Success Stories

Making discoveries

Ludwig has a long history of pioneering cancer discoveries. Today, Ludwig scientists around the world are collaborating on new projects, and on ways to move breakthroughs toward the ultimate goal of patient benefit. These are some of the novel ways Ludwig researchers have teamed up to advance our understanding and control of cancer.

Bert Vogelstein, Ludwig Johns Hopkins

The Ludwig Johns Hopkins co-director is a pioneer of cancer genetics and champion of translational research

The Harvard scientist talks about his research, the Cancer Atlas project and more


Ping-Chih Ho eavesdrops on the metabolic chatter between cancer cells and immune cells. Manipulating this malignant crosstalk could significantly boost the efficacy of immunotherapy.

Frank Furnari’s sustained exploration of the signaling networks, communications and genetic idiosyncrasies of brain cancer cells is yielding valuable clues to new therapies.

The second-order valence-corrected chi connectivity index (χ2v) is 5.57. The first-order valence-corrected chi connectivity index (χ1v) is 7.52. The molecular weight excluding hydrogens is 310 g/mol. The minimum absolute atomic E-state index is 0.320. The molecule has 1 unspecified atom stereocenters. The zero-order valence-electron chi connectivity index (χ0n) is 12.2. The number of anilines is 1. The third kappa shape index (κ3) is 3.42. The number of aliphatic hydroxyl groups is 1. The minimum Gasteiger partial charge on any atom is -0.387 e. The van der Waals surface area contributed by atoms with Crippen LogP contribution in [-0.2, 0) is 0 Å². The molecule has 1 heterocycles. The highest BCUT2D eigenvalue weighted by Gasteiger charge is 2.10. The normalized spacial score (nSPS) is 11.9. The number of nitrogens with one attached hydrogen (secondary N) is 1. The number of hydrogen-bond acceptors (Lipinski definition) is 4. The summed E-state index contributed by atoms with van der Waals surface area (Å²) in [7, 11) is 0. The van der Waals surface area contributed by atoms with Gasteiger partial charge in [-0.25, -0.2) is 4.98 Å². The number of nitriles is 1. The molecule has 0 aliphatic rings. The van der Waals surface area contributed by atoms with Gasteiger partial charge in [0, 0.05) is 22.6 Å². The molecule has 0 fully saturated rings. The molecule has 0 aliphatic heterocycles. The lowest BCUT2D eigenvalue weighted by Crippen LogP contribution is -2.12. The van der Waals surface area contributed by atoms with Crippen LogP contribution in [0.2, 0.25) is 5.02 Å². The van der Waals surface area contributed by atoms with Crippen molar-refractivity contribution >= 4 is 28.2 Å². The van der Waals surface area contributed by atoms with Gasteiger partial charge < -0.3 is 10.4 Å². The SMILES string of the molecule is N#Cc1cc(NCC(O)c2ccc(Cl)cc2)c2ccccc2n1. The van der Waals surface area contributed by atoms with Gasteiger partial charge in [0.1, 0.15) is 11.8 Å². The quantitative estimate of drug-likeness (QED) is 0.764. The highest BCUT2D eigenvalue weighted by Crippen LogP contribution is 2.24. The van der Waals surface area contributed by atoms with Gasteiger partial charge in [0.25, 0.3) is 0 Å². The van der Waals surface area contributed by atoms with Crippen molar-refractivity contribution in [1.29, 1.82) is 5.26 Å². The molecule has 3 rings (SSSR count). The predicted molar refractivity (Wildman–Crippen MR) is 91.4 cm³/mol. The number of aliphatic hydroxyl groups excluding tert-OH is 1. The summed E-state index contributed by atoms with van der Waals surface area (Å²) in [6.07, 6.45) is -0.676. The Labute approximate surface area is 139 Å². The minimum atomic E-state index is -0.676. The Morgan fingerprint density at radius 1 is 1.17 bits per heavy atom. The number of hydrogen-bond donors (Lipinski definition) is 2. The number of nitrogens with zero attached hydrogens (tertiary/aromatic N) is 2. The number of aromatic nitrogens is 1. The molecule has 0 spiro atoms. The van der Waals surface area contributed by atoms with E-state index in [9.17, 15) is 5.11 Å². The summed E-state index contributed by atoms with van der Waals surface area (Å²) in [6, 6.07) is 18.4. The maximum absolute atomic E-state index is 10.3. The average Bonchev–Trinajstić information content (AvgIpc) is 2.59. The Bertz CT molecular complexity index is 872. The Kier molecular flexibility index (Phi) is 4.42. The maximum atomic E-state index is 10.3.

Marcia Haigis has shown how biochemical discord in the powerhouse of the cell can shape the aberrant metabolism of cancer cells. Disrupting the relevant metabolic circuitry could help treat a variety of malignancies.

Benoit Van den Eynde, Ludwig Brussels

Benoît Van den Eynde began his career helping to lay the scientific groundwork for modern immunotherapy. Now he’s unraveling the myriad ways tumors thwart immune attack—and showing how to undo those defenses.

Alexander Rudensky’s decades-long study of the regulatory T cell continues to yield surprises, exposing new ways in which the suppressive immune cells function and how they inhibit and fuel malignancy. His discoveries illuminate powerful new approaches to cancer prevention and therapy.

Johanna Joyce, Ludwig Lausanne

Johanna Joyce’s ongoing investigation of how noncancerous cells in the microenvironment of tumors contribute to malignant growth, drug resistance and metastasis is also revealing how such relationships might be disrupted to treat cancer.

Sanjiv Sam Gambhir

Sam Gambhir’s mission to detect disease early and visualize cells and molecular processes hidden deep within living bodies is transforming cancer diagnosis and therapy.

Judith Shizuru has long dreamt of using stem cells to perform—and transform—bone marrow transplantation. She recently took a big step toward that goal.